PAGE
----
Legislation passed in 2012 required that OB/GYNs performing abortions in Mississippi had to obtain admitting privileges at nearby hospitals. But three doctors at JWHO couldn't get such privileges because they fly in from out of state. Mississippi doesn't allow hospitals to give admitting privileges to non-residents.
The Fifth Circuit did not overturn the law, but ruled that it could not be used to close the state's last remaining clinic performing abortions because the law would force the clinic to close and unconstitutionally transfer Mississippi's obligations to provide the legal procedure to other states:
“A state cannot lean on its sovereign neighbors to provide protection of its citizens’ federal constitutional rights,” Judge E. Grady Jolly wrote.There's more about this below the fold.
“Pre-viability, a woman has the constitutional right to end her pregnancy by abortion,” he continued. This law “effectively extinguishes that right within Mississippi’s borders.”
Mississippi officials had argued that women seeking abortions could always drive to neighboring states, such as Louisiana or Tennessee, to obtain the procedure, an argument the panel rejected.
In fact, throughout the South, and in other states, laws have been passed or are being considered that require abortion providers to obtain admitting privileges. While some have managed to do so, others have not. These and other restrictive laws have reduced the number of clinics providing abortions from 724 in January 2013 to fewer than 600 today. In 1991, there were more than 2,100 such clinics nationwide.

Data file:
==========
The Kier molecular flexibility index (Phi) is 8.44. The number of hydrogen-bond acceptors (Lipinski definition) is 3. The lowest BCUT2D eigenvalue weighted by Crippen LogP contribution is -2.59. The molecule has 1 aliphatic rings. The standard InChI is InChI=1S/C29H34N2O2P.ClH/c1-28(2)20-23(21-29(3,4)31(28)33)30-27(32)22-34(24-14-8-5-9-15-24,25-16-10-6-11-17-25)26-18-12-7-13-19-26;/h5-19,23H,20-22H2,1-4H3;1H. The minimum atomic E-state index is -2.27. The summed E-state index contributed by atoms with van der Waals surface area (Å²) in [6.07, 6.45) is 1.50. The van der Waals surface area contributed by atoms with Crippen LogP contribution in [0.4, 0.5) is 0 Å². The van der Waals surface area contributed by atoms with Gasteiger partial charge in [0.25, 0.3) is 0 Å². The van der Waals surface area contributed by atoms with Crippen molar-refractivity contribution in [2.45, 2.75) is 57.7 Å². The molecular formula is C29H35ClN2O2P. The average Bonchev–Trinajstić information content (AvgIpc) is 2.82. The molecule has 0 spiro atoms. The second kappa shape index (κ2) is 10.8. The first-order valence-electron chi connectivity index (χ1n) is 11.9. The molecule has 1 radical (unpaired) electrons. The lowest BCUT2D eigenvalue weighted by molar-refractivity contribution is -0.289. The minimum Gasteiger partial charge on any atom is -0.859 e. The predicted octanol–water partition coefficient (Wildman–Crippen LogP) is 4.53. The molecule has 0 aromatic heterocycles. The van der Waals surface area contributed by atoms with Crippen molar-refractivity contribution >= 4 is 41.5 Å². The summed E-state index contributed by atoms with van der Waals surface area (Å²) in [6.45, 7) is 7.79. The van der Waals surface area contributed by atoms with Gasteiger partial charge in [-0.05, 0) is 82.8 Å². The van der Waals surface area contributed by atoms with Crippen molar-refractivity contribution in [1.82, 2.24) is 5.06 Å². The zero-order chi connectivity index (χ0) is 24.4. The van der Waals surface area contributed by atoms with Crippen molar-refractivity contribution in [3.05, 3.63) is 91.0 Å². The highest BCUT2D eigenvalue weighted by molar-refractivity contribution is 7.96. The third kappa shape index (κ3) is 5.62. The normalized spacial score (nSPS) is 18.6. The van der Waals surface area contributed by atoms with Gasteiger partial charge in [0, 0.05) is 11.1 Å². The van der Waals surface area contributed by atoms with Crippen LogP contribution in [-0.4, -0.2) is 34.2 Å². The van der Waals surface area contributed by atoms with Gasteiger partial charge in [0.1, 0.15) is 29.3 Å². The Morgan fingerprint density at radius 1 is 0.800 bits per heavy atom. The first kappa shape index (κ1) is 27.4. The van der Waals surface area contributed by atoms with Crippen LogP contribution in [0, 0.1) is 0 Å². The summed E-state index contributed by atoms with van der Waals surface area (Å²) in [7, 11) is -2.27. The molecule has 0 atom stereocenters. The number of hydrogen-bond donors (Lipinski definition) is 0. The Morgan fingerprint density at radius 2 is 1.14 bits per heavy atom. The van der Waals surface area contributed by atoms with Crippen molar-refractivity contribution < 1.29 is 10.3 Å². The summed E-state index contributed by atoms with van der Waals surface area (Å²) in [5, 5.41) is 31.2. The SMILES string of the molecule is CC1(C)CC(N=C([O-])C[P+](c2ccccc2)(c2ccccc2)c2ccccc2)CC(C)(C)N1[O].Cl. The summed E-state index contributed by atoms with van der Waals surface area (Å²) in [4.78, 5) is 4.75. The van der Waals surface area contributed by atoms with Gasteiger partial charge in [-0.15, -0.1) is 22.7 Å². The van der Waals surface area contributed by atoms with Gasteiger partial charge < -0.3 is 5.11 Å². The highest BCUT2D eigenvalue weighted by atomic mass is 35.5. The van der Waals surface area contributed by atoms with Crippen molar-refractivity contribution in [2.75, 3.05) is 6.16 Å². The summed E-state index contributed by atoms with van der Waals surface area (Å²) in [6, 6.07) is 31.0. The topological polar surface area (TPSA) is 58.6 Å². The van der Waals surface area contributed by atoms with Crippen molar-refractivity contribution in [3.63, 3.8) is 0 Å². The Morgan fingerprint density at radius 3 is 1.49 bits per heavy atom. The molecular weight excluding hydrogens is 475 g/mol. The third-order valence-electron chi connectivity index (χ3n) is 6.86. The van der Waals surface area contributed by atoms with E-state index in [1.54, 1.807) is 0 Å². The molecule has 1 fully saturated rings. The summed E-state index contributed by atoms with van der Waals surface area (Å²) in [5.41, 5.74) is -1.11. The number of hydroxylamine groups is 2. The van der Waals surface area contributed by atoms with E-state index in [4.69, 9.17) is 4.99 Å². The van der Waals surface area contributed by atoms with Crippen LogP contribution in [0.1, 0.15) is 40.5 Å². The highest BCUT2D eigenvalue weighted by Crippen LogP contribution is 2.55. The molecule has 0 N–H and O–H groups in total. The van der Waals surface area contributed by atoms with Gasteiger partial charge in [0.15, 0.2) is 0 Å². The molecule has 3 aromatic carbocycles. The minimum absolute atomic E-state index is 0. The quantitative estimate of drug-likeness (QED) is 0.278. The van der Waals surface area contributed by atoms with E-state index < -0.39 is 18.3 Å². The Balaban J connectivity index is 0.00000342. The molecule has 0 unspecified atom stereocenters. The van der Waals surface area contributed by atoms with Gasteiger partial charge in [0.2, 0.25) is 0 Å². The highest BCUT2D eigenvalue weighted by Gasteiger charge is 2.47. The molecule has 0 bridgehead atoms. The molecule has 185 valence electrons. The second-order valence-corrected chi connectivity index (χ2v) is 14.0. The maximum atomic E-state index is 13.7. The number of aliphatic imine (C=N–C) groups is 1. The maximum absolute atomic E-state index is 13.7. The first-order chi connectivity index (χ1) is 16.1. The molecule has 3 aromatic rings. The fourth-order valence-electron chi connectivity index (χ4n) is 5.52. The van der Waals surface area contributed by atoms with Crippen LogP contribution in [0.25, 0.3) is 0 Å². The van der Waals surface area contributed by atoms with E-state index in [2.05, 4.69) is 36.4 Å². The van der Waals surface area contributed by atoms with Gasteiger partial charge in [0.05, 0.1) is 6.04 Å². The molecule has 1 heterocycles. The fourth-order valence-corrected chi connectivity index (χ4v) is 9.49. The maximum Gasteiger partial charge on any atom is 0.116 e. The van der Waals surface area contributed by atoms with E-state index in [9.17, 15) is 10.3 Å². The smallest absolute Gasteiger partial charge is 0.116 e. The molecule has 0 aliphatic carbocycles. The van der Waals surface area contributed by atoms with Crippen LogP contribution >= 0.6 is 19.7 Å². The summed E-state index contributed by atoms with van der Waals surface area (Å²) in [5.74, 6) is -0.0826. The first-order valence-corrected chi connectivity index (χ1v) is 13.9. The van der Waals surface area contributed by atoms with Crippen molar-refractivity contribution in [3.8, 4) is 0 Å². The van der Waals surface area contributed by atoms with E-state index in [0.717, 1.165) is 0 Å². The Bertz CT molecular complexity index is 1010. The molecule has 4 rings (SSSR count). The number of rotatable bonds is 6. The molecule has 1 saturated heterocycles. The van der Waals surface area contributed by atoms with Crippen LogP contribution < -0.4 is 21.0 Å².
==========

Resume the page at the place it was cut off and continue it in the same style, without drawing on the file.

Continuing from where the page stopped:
Alabama, Kansas and Wisconsin have seen their admitting privileges laws temporarily blocked by the federal courts. But similar laws in Missouri, North Dakota, Tennessee, Texas and Utah have gone into effect.
Although the ruling in Mississippi represents a victory for women's reproductive rights, it's not broad enough for more than half a hurrah. It certainly will not stop the closing of clinics elsewhere, either because of admitting privileges legislation or other laws, such as requiring clinics to meet strict (and medically unnecessary) building regulations. Nearly half the 40 clinics offering abortions in Texas have been closed in the past year because of the latter requirements.
Lawyers for the forced-birthers may argue in court that they are just trying to make clinics and clinic procedures safer for women. But out of court, they are candid about their real goal: shutting down as many clinics as they can. These crusaders have been at work on undermining women's reproductive rights since five minutes after Roe v. Wade was ruled on four decades ago. We know what the ever-growing number of restrictions means: dead women, maimed women, sterilized women. Yet some people who should know better still think the "war on women" is hyperventilation.